OpenSea, a marketplace for non-fungible tokens, has frozen $2.2 million worth of Bored Ape NFTs after the owner reported them stolen.
NFTs are a receipt for something you buy and own digitally on the blockchain, “like if you were to buy a gif instead of just downloading it,” The Gamer reported.
The Bored Ape Yacht Club (BAYC), a collection of 10,000 ape avatars that individually act as tickets to an online social club, has become one of the most prominent brands in the NFT space. Bored Ape NFTs have generated more than $1 billion in total sales and other brands have tried to imitate their success.
Todd Kramer, the owner of the stolen NFTs, tweeted on Dec. 30 that he had been robbed of 15 apes and mutants in what he called “arguably the worst night of his life.”
“I been hacked. All my apes gone,” Kramer wrote in a now-iconic, since-deleted tweet that has become a meme.
Kramer owns New York’s Ross + Kramer Gallery, according to ARTNews.
After his “All My Apes Gone” tweet became a catchphrase and a joke, Twitter users — many, unsympathetic to Kramer’s plight — posted GIFs and tweets mocking him.
A growing fad, NFTs have resulted in people losing millions of dollars. This is the first time NFTs from a major collection have been stolen in recent times, raising concerns about security.
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“NFTs are digital and managed by third parties so it was only inevitable that hackers would break in and stage an online heist,” The Gamer reported.
Kramer said that he clicked on a link that he believed to be an NFT dapp — a decentralized application. However, he found he had been the victim of a phishing attack when the NFTs were stolen from his collection.
Bored Ape Yacht Club NFTs are owned by celebrities including basketball icon Steph Curry, music artist Post Malone, and TV host Jimmy Fallon. Rapper Eminem bought one for an estimated $462,000 on Dec. 31, Business Insider reported.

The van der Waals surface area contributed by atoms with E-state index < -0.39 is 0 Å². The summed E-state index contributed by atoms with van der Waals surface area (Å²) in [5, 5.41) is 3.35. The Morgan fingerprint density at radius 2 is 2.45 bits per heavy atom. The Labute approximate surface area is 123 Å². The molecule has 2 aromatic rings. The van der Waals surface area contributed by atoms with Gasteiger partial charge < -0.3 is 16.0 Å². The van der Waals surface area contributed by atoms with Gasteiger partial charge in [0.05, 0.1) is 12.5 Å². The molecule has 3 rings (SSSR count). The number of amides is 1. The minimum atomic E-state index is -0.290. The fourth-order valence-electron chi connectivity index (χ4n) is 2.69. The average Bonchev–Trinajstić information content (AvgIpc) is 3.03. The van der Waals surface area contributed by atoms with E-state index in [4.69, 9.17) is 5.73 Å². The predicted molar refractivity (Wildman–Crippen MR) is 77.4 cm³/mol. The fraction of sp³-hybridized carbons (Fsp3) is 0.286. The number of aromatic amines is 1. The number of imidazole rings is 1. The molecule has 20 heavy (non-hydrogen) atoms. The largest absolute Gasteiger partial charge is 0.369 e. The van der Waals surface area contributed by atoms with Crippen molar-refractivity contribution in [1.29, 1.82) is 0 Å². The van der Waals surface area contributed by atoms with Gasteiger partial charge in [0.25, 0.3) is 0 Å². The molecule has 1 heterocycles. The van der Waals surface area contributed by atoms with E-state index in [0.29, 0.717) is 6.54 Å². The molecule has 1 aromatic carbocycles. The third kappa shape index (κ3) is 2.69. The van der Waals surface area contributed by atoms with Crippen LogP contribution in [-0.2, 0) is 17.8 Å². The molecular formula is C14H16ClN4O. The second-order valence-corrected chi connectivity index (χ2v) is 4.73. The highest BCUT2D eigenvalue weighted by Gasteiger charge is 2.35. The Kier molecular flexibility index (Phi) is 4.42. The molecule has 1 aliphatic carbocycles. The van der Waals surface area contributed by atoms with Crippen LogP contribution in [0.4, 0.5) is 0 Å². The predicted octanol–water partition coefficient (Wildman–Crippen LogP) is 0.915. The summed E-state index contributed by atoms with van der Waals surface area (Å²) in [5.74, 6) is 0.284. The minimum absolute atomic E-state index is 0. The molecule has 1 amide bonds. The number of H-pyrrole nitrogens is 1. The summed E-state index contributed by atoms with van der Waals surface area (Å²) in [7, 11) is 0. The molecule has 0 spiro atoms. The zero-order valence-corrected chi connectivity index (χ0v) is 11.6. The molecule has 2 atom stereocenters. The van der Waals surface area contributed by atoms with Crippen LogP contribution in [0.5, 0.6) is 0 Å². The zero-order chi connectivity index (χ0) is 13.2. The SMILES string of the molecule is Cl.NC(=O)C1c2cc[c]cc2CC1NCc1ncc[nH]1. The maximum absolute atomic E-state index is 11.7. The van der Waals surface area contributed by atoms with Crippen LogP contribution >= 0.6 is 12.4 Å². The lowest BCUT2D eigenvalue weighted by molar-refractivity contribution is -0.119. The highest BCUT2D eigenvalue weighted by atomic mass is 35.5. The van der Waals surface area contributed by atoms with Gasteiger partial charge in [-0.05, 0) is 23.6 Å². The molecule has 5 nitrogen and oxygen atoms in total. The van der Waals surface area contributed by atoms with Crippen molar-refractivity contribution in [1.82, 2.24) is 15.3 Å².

Critics have described the BAYC project as cynical, accusing it of being more about showcasing wealth than art. The current minimum cost for a Bored Ape Yacht Club NFT is about 70 ether, or around $266,000.
OpenSea, the largest NFT marketplace, froze the stolen NFTs after the hackers put them back up for sale, raising even more questions from the crypto community about how a decentralized platform can freeze assets in the first place.
Some argue that OpenSea’s handling of the theft was pretty “anti-crypto,” and that the theft was due to poor security on OpenSea’s part.
OpenSea is the market’s most popular NFT platform and has attracted hundreds of thousands of users and heavy trading volume.
The OpenSea platform has banned PHAYC and Phunky Ape Yacht Club (or PAYC) collections, both of which are based on the same gimmick: selling NFTs with mirrored but otherwise identical versions of high-priced Bored Ape Yacht Club.
READ MORE: A Warning To Black America On NFT Bubble Ponzi Schemes: 5 Things To Know
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Photo: pinguino k, Sept. 30, 2021, https://www.flickr.com/photos/pinguino/https://creativecommons.org/licenses/by/2.0/
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